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Molecular-level understanding of environmental interfaces using density functional theory modeling



Sara E. Mason, Anne M. Chaka, Thomas P. Trainor, Christopher Iceman


The ability to apply existing density functional theory-based modeling techniques to timely research problems in environmental chemistry is demonstrated by an {\em ab initio} thermodynamics investigation of stable hydrated oxide surface models and a comparative reactivity study of Pb(II) adsorption on two water-mineral interfaces with a common geometry, but distinct electronic structure. We emphasize the unique considerations required to produce chemically reasonable structural models for hydrated surfaces and surface complex structures, as well as how to use experimental insights to limit the extensive configuration space encountered in complex hydrated models relative to theoretical surface science done under idealized, ultra-high vacuum conditions.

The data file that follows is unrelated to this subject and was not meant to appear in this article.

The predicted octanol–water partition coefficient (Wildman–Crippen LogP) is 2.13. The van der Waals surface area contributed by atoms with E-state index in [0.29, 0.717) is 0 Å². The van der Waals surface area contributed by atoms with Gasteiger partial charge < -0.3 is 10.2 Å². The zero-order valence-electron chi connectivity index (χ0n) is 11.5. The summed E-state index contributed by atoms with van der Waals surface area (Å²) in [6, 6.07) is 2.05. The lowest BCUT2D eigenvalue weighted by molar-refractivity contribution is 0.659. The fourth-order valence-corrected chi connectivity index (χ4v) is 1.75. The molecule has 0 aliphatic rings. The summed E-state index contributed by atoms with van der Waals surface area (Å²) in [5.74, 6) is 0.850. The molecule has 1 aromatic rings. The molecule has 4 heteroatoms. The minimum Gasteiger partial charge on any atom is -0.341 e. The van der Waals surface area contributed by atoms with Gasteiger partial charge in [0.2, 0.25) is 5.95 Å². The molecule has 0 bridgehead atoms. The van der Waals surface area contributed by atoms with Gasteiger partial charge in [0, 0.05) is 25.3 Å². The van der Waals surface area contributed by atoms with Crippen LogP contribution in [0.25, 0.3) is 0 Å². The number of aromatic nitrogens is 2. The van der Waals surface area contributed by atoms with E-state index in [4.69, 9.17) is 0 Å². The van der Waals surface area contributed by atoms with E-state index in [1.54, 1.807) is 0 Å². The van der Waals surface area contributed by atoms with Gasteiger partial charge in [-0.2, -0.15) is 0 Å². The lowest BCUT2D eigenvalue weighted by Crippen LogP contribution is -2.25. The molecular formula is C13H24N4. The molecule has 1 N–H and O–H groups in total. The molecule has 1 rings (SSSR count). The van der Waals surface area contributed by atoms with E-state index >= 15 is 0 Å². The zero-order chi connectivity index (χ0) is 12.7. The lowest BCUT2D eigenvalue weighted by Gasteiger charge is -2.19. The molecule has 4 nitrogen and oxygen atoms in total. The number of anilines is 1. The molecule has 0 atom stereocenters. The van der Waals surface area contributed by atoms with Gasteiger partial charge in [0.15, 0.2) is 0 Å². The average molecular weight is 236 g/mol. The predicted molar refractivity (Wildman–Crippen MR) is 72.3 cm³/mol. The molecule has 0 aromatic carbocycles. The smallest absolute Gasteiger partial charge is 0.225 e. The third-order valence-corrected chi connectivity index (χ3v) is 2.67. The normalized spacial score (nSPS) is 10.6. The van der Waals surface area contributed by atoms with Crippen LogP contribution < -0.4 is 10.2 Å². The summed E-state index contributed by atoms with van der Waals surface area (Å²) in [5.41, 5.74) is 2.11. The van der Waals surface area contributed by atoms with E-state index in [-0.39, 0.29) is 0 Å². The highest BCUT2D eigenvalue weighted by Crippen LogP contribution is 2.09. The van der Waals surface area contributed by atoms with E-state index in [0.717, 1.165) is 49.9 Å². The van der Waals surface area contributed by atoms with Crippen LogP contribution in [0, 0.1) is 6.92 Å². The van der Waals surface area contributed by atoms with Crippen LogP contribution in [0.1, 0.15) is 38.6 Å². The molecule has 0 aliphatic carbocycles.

Physics Procedia


aluminum oxide, density functional theory, iron oxide, morphology, reactivity, surface structure


Mason, S. , Chaka, A. , Trainor, T. and Iceman, C. (2010), Molecular-level understanding of environmental interfaces using density functional theory modeling, Physics Procedia (Accessed May 30, 2024)


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Created February 22, 2010, Updated January 27, 2020